Sport & Auto
- About Future
- Digital Future
- Cookies Policy
- Terms & Conditions
- Investor Relations
- Contact Future
How much air pressure pros use at the Tour de France
National theme bike for Tour's lone Japanese rider
Teams bringing multiple models of sponsor bikes
Whether on his phone during the Tour or shifting, Paolini likes buttons
Dean Windsor is learning quickly from the best
By Gregor Brown in Doha, Qatar Australian Dean Windsor is learning European style of racing on the...
By Gregor Brown in Doha, Qatar
Australian Dean Windsor is learning European style of racing on the windy and sandy roads of Qatar. The 22-year-old is part of the Team Drapac Porsche up against cycling's big names – like Tom Boonen and Filippo Pozzato – for the Tour of Qatar, February 1 to 6.
"The more you race against them the more you learn," Windsor said to Cyclingnews. "The way the attacks go, the way you can move up the bunch, the way the bunch moves... Everything like that is a bigger challenge for us than what it is for the European riders."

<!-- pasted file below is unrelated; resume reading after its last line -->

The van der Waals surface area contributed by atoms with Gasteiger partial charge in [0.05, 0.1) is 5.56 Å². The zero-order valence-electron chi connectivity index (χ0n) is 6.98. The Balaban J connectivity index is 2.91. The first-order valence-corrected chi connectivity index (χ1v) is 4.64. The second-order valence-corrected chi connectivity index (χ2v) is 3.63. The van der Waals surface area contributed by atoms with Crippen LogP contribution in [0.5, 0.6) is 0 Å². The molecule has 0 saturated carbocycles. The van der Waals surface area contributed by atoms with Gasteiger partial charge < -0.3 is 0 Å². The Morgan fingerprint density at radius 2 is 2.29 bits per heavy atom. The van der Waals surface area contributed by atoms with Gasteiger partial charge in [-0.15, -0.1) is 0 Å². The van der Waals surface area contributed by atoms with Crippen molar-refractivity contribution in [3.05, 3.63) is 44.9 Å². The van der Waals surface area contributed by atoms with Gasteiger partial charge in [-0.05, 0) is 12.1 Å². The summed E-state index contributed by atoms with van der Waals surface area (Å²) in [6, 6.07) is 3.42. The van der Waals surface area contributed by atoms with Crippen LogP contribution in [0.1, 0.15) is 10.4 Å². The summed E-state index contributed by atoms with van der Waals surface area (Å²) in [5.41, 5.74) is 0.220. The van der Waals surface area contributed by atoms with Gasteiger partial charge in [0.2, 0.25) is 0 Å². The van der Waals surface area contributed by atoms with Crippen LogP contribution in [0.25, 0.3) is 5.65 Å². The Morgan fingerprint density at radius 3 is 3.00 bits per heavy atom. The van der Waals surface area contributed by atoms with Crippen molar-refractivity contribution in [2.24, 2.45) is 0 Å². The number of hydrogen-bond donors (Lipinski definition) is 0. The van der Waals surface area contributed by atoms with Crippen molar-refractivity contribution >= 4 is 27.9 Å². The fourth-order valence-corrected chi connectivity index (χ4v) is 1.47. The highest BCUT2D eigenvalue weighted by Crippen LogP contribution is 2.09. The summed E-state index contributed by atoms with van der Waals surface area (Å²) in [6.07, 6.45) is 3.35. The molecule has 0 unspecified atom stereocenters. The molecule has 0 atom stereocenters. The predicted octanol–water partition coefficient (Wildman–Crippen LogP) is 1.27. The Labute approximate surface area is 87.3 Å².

Windsor specialises in sprints and finds some of the world's best in Qatar. He came to the Tour of Qatar for the second time in his career with the Australian team. He has competed with the same team in Belgium, the Tour of Austria and the Brixia Tour.
Drapac struggles against their more experienced competitors in Qatar. It finished 13th in the opening team time trial and has placed its men in key race escape groups. Windsor's teammate Rhys Pollock took part in the seven-man move on Wednesday.
"It is so hard to make a sprint here; there is never a standard, typical sprint. It is usually all of the riders in the gutter with the section being made. ... We are sort of fighting for survival out there."
Windsor did not start the final stage on Friday, due to an achilles problem. The Tour of Qatar is in its eighth year. The same organiser as the Tour de France, the Amaury Sport Organisation, runs it. Belgian Tom Boonen is the current general classification leader.